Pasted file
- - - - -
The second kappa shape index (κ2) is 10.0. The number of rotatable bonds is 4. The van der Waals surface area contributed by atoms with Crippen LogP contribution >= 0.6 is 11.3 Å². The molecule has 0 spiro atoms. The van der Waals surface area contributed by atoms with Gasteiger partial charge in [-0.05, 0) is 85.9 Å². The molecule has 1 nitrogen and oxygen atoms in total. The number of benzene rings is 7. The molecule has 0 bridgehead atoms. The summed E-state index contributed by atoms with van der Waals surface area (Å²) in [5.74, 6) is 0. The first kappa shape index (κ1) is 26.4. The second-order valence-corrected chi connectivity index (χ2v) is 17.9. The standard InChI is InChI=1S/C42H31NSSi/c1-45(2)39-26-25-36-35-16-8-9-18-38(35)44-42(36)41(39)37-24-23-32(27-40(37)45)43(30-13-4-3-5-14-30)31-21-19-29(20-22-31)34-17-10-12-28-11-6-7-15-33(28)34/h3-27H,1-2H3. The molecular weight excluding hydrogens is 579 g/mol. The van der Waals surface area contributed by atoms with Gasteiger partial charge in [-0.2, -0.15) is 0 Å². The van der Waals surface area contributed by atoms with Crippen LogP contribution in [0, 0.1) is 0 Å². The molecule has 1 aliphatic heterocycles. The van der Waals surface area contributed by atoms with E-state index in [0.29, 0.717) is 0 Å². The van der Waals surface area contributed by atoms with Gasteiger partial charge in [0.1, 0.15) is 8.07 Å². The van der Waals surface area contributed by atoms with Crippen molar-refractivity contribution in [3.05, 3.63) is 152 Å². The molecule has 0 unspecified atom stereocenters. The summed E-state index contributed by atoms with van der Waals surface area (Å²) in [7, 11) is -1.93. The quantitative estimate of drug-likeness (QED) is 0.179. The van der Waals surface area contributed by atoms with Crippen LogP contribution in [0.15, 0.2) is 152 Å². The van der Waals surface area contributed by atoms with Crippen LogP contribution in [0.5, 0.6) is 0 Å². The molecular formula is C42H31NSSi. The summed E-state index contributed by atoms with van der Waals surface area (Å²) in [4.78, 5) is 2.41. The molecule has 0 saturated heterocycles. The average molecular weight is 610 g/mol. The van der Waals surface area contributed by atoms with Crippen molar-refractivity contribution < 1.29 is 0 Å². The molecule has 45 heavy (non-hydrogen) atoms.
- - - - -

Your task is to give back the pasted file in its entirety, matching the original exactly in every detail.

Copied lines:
The second kappa shape index (κ2) is 10.0. The number of rotatable bonds is 4. The van der Waals surface area contributed by atoms with Crippen LogP contribution >= 0.6 is 11.3 Å². The molecule has 0 spiro atoms. The van der Waals surface area contributed by atoms with Gasteiger partial charge in [-0.05, 0) is 85.9 Å². The molecule has 1 nitrogen and oxygen atoms in total. The number of benzene rings is 7. The molecule has 0 bridgehead atoms. The summed E-state index contributed by atoms with van der Waals surface area (Å²) in [5.74, 6) is 0. The first kappa shape index (κ1) is 26.4. The second-order valence-corrected chi connectivity index (χ2v) is 17.9. The standard InChI is InChI=1S/C42H31NSSi/c1-45(2)39-26-25-36-35-16-8-9-18-38(35)44-42(36)41(39)37-24-23-32(27-40(37)45)43(30-13-4-3-5-14-30)31-21-19-29(20-22-31)34-17-10-12-28-11-6-7-15-33(28)34/h3-27H,1-2H3. The molecular weight excluding hydrogens is 579 g/mol. The van der Waals surface area contributed by atoms with Gasteiger partial charge in [-0.2, -0.15) is 0 Å². The van der Waals surface area contributed by atoms with Crippen LogP contribution in [0, 0.1) is 0 Å². The molecule has 1 aliphatic heterocycles. The van der Waals surface area contributed by atoms with E-state index in [0.29, 0.717) is 0 Å². The van der Waals surface area contributed by atoms with Gasteiger partial charge in [0.1, 0.15) is 8.07 Å². The van der Waals surface area contributed by atoms with Crippen molar-refractivity contribution in [3.05, 3.63) is 152 Å². The molecule has 0 unspecified atom stereocenters. The summed E-state index contributed by atoms with van der Waals surface area (Å²) in [7, 11) is -1.93. The quantitative estimate of drug-likeness (QED) is 0.179. The van der Waals surface area contributed by atoms with Crippen LogP contribution in [0.15, 0.2) is 152 Å². The van der Waals surface area contributed by atoms with Crippen LogP contribution in [0.5, 0.6) is 0 Å². The molecular formula is C42H31NSSi. The summed E-state index contributed by atoms with van der Waals surface area (Å²) in [4.78, 5) is 2.41. The molecule has 0 saturated heterocycles. The average molecular weight is 610 g/mol. The van der Waals surface area contributed by atoms with Crippen molar-refractivity contribution < 1.29 is 0 Å². The molecule has 45 heavy (non-hydrogen) atoms.